Ohio Municipality to Improve Energy Efficiency
THE small U.S. city of Oregon, a suburb of Toledo in Ohio, is looking to improve the energy efficiency of its city buildings, including the sprawling municipal complex.
The aptly named Toledo Blade newspaper reports that the Oregon City Council unanimously agreed to enter a memorandum of understanding with the Toledo-Lucas County Port Authority with the aim to begin a building improvement project.
The city’s decision to improve its energy use is a fine example for many other municipalities who look to reduce their spending and boost their local economies by helping local businesses and organisations to follow suit.
Oregon City Councilman Dennis Walendzak said the plan is to reduce the amount of energy used in city buildings, including the municipal complex, water plant, and wastewater plant with the aim of both saving money and reducing greenhouse gas emissions.
"We want to try to find ways to reduce the costs of doing government," Walendzak told the Blade.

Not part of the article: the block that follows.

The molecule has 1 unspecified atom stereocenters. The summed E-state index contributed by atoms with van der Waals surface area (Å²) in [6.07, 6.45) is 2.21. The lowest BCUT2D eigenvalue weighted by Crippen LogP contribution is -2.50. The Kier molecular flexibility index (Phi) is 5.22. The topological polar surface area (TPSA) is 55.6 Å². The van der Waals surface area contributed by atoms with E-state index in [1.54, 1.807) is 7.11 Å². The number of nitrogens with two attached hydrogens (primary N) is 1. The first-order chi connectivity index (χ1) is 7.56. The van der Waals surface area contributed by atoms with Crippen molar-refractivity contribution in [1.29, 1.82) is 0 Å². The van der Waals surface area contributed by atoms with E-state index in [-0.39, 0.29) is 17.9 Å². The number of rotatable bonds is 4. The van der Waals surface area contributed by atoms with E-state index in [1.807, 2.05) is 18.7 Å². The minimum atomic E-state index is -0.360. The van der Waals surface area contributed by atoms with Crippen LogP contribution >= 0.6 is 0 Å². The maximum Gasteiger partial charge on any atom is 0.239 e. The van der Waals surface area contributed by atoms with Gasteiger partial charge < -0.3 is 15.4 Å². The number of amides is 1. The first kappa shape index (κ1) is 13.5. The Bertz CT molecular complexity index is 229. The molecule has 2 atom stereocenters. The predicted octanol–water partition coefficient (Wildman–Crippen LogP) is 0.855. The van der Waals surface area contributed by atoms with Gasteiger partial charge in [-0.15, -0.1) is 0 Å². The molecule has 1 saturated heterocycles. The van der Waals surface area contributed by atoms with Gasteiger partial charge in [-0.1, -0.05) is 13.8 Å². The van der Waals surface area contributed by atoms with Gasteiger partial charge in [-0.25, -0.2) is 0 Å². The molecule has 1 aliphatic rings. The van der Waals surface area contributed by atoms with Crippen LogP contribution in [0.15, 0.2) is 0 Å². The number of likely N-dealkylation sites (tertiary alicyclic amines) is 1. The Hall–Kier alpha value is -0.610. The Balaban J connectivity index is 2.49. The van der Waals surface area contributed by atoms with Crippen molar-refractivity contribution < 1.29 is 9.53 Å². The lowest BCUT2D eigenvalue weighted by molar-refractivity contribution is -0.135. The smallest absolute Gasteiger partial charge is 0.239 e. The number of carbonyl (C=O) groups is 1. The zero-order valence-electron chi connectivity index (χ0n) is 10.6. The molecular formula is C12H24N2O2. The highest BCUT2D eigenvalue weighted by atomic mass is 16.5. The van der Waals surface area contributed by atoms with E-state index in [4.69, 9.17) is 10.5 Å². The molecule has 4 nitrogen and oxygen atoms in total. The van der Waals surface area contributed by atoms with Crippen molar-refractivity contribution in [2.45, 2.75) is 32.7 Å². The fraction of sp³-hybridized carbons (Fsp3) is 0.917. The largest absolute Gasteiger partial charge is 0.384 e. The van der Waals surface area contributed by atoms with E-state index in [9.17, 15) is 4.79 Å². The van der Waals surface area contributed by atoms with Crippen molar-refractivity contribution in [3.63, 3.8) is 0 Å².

Last year the port authority started a programme to help municipalities, schools, most businesses, non-profit agencies, farms, and others to upgrade buildings to save energy with a $15 million grant from the U.S. Department of Energy, from which entities received a fixed-rate loan for their projects.
Kevin Moyer, executive director of the port authority's energy efficiency and alternative energy programme said: "We're trying to save businesses energy and save them money and at the same time create jobs."
The port authority’s programme saw that the upgrading of older facilities with energy saving measures, technologies and systems could save 20 percent, or in the case of really old buildings, 30 percent or more, Moyer revealed.
Oregon City's buildings, east of Toledo, are judged to be ideal to benefit from the port authority's Better Buildings Northwest Ohio financing programme, Moyer said, adding: "I'm confident we'll be able to save them money."
Over the next couple of years the port authority hopes to fund $15 million in projects, Moyer revealed.
The amount is eventually expected to grow to $100 million investment in new projects, leading to $20 million in annual cost savings, 2,000 construction and other jobs, and a carbon dioxide reduction of 2,000 million metric tons, Moyer said.
Walendzak, said the city looks to help local businesses benefit from the energy efficiency programme and so doing reduce their energy costs.
Michael Beazley, Oregon city administrator, said the city would repay the the port authority's programme loan from the savings from improved energy efficiency and the resulting cost savings across the city’s buildings.
Wednesday 23rd March 2011